Sir John’s report made several recommendations. I shall list the key ones. First, the Senior Salaries Review Body should be the mechanism for periodic reviews of Members’ pay. The Government agree with that. Secondly, the SSRB’s periodic review should be once per Parliament. The Government agree with that. Thirdly, MPs’ pay should be increased each year at the rate of the public sector average earnings index. The Government do not agree with that, and propose an alternative. Fourthly, there should be £650 a year catch-up for each of the three years 2008-09, 2009-10 and 2010-11. The Government do not agree with that and propose that it be rejected.

Simon Hughes (North Southwark and Bermondsey) (LD): Are the Government taking a different view of the Baker recommendations on pay because they believe that MPs would be paid too much?

Ms Harman: We take the view that the recommendation is not consistent with the Government’s pay policy and approach to public sector pay. Later, I will set out our approach to the current position.

I have tabled a series of motions, which will allow the House to vote for Sir John’s proposal for a comparator or for the Government’s proposal. They will allow hon. Members to vote separately on whether to accept or reject the three £650 catch-ups.

Sir John Baker’s comparator proposal is opinion motion No. 1, the Government’s proposal is opinion motion No. 2, and Sir John Baker’s £650 catch-ups is opinion motion No. 3. Both the opinion motions on Sir John’s proposal and the Government’s proposal provide for arrangements for future, independent reviews of hon. Members' pay. Both the Baker and the Government motions provide that: the SSRB should remain the independent body, which conducts reviews of hon. Members’ pay; those reviews should occur once in each Parliament, and that the outcome of those reviews should be implemented without the need for further debates or votes in the House. In both opinion motions, those arrangements are set out in paragraphs 2 and 3. Whether the House chooses the Baker or the Government proposals, that should be the last time we have such a debate or vote in this House.

Mr. Oliver Heald (North-East Hertfordshire) (Con): The Leader of the House knows that I sit on the Committee on Standards in Public Life. It may be for Members’ convenience to know that the Chairman has
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written to the Speaker—the document is in the public domain—welcoming the decision to have a genuinely independent mechanism for setting Members’ pay and also supporting the Members Estimate Committee report.

Ms Harman: I thank the hon. Gentleman for that helpful information. That view is shared in all parties. It is the Government’s view and that of the public that we should not have to set out own pay and that there should be a proper, independent and fair mechanism to do that. Whether hon. Members vote for the Baker proposals or for the Government proposals, the review mechanism will be established.

Jim Sheridan (Paisley and Renfrewshire, North) (Lab): I understand where my right hon. and learned Friend is coming from in that, if we accept Baker’s recommendations, it could upset or throw a bad light on the Government’s pay policy for this year. However, what will be the position in subsequent years? Do we know what the Government’s pay policy will be next year and the year after that?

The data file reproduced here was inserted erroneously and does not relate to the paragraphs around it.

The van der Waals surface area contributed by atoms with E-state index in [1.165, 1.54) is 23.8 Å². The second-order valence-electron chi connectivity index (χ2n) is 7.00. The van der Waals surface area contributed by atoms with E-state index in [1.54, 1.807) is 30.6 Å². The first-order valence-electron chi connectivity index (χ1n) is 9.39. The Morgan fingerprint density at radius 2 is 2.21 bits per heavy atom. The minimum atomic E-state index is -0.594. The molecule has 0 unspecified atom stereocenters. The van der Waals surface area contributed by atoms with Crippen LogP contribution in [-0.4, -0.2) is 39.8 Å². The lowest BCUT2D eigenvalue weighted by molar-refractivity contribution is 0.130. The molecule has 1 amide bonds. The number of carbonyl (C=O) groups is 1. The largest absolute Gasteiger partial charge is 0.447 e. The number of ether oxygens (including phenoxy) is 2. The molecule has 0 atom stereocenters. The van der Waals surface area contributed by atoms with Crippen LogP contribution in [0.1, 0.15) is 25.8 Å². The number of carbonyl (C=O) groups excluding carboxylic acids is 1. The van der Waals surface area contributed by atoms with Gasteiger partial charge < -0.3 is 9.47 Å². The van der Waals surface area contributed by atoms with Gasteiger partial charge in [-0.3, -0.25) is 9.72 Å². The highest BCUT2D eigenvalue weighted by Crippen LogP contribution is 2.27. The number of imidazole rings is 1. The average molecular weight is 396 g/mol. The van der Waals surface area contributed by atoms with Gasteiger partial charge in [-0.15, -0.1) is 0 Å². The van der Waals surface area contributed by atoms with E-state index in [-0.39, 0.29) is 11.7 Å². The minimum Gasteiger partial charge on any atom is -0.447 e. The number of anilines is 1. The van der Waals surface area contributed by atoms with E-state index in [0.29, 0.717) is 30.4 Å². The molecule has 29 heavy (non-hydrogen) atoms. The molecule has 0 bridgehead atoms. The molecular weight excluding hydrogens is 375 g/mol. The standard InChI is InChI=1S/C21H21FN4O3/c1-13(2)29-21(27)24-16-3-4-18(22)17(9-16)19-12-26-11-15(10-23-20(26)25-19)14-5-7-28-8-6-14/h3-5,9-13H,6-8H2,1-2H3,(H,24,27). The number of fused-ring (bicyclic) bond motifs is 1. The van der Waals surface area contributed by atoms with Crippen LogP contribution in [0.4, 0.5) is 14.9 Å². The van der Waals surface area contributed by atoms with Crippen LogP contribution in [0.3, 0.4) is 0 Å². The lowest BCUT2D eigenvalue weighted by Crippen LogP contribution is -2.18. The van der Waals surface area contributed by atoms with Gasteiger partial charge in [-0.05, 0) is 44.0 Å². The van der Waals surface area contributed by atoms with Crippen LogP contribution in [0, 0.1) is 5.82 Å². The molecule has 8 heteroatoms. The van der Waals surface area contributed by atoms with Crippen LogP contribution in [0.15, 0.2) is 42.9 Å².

Ms Harman: The Government’s approach to dealing with the danger of inflation and wanting to ensure that interest rates remain low and that the economy remains on a stable course is reflected in our view that public sector pay increases should be consistent with 2 per cent. We have urged public sector unions and negotiators to accept three-year deals. I will say more about that shortly.

Mr. Christopher Chope (Christchurch) (Con): Will the Leader of the House give way?

Ms Harman: Perhaps it would assist the House if I made some progress. I will take interventions if I have not dealt with points that hon. Members wish to raise. I ask hon. Members to let me simply set out the position and, if I have not answered a question, I will give way. May I do that?

Mr. Chope: Yes.

Ms Harman: Thank you.

Let me consider the comparator—the index to which MPs’ pay should be pegged in future. Sir John’s preferred option is the public sector average earnings index, but the Government do not accept that for two reasons. The main reason is that, this year, it would result in an increase of 3.5 per cent., which does not reflect our view that public sector pay settlements should be consistent with the achievement of the consumer prices index inflation target of 2 per cent. Secondly, we believe that our proposal for basing our increase on a basket of public sector employees’ salaries is preferable—that is, making the comparator for Members’ salaries the median of the increase in the pay settlements of a basket of 15 public sector work forces. They include judges, doctors, teachers and civil servants in Her Majesty’s Revenue and Customs, the Home Office and the Ministry of Defence. Our opinion motion No. 2 sets out the 15 public sector work forces who would form the comparator.

Sir John Butterfill (Bournemouth, West) (Con) rose—

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Ms Harman: I can deal with all the points as I go along, but it would probably be better for hon. Members to hear the line of argument and the information on the Government’s view. However, I will give way to the hon. Gentleman as chair of the pension fund.

Sir John Butterfill: Does the Leader of the House also agree that the Government’s proposals and, indeed, those that they made to Sir John Baker when he was preparing his report, have been rejected out of hand in Sir John’s subsequent report?